Why Manitoba's COVID-19 immunization rollout hasn't really started yet
True test of the provincial vaccination effort will arise when large quantities of vaccines arrive
At the current pace of vaccine administration in this province, every Manitoban over the age of 15 will be fully immunized against COVID-19 some time in early 2027.
Right now, the province is doling out about 1,000 doses of Pfizer-BioNTech and Moderna vaccines every day. A full immunization requires two shots.
As of Monday — the last time Manitoba reported vaccination numbers — 10,353 of the 29,530 doses shipped to this province had been administered.
This places Manitoba second-to-last among Canadian provinces when it comes to getting available doses into arms. Only Nova Scotia has been slower to administer its vaccine supplies, at this early stage of the game.
The apparent inability to get needles into arms has critics of Brian Pallister's Progressive Conservative government up in arms. On Tuesday, Manitoba opposition leaders urged the province to pick up the pace of immunizations.
"What else are they doing right now that is preventing them from fully using the doses of the vaccine that we do have on hand here in Manitoba right now?" NDP Leader Wab Kinew asked.
That appeared to be a fair question on Tuesday. In a couple of weeks, it will be irrelevant.
Even at Manitoba's low current pace of immunization, this province expects to exhaust the majority of its Pfizer-BioNTech supply by the beginning of February.
Manitoba will have next to no doses on hand by the beginning of March, according to an immunization rollout plan based on federal vaccine shipments.
While Manitoba has been slower than eight other provinces to dole out the doses it has on hand, those 29,530 doses don't amount to very much, considering there are more than 1.1 million Manitobans over the age of 15 who require a combined 2.2 million vaccine doses in order to be fully immunized.
"Remember that we're only going to get enough [vaccine] in Manitoba for about one per cent of the population by the end of this month, approximately two per cent by the end of February," Pallister said on Tuesday. "
"Less than 10 per cent of folks will be vaccinated in the first quarter, under the current federal delivery schedule."
No big shipments on the horizon
While Pallister is slightly off the mark with his first statement — the rollout plan projects more like two per cent of Manitoba's population will be fully immunized by the end of this month and closer to four per cent by the end of February — the premier's big-picture analysis appears to be correct.
Not much Pfizer-BioNTech or Moderna product is getting here any time soon. The real question is what happens in the spring, when larger vaccine shipments should arrive, potentially from more manufacturers.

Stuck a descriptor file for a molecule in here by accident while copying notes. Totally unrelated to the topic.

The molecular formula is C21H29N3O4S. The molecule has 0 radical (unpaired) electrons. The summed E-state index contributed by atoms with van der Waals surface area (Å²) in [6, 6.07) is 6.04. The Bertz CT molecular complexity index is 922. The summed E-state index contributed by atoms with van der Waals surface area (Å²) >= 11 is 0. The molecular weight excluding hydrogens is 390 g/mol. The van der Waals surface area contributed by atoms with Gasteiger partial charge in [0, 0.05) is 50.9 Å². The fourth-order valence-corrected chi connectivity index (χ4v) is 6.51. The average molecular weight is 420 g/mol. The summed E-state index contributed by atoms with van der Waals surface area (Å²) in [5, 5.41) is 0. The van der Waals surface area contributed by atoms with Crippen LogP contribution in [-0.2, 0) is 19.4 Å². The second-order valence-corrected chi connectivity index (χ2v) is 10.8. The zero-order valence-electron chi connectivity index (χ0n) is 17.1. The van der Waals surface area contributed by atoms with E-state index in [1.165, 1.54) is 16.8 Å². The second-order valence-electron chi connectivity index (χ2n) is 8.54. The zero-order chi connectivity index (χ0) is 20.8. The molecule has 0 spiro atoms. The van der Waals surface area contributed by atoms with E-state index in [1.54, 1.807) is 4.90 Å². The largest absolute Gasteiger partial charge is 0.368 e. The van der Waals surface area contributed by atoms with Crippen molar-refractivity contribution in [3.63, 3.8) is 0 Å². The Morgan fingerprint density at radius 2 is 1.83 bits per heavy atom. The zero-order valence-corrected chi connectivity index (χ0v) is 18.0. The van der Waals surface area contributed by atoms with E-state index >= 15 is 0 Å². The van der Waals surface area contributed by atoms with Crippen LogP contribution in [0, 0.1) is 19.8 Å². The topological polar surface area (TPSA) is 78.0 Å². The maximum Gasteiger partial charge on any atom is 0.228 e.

If Manitoba intends to vaccinate everyone aged 16 and older this calendar year, the province must be able to dole out 6,200 to 7,000 vaccine doses per day, depending on how long it takes to pick up the pace of immunization from the current 1,000-dose-a-day rate.
"We are ready to increase our clinic capacity as soon as the doses are available," said Dr. Joss Reimer, a spokesperson for the provincial vaccination effort.
"The goal, regardless of whether we stick with only Pfizer and Moderna, or if there are in the future other vaccines that are approved, is to provide all of those doses when they are available in Manitoba."
Reimer would not, however, say how many doses the province hopes to dole out every day, once vaccine shipments allow vaccination efforts to scale up. She could not say when a cumbersome telephone-appointment process will be replaced with online booking.
Reimer also could not say whether the province has all the workers it needs to conduct such an effort, though she insisted applications for these positions exceed the demand.
Scaling up the pace of vaccinations from 1,000 to 7,000 a day does not appear to be an impossible task, even for a province that was slow to respond to the COVID-19 surge last fall.
Manitoba will soon operate three provincial vaccination clinics. It can deploy mobile vaccination teams, such as the ones working to immunize personal care home residents right now. Health-care workers on First Nations have joined the vaccination effort.
Potentially, so could general practitioners, pharmacists and other health-care professionals across the province.
The problem is, it does not look like this scale-up will happen quickly in Manitoba or anywhere else in Canada. This is unfortunate, considering the spike in COVID-19 cases in Ontario, Quebec, Alberta and Saskatchewan.
Manitoba, which endured the worst infection rates in Canada in November, appears to be getting the pandemic under control now. Case counts in this province seem to have plateaued.
The question is whether the collective adherence to pandemic restrictions can hold for another few months, especially when the most restrictive measures are eased.
Manitobans can expect to continue wearing masks in public and observe bans on large gatherings many months after most businesses are allowed to swing open their doors again.
The reason for this is simple: It will be many months before most of us have access to a vaccine needle.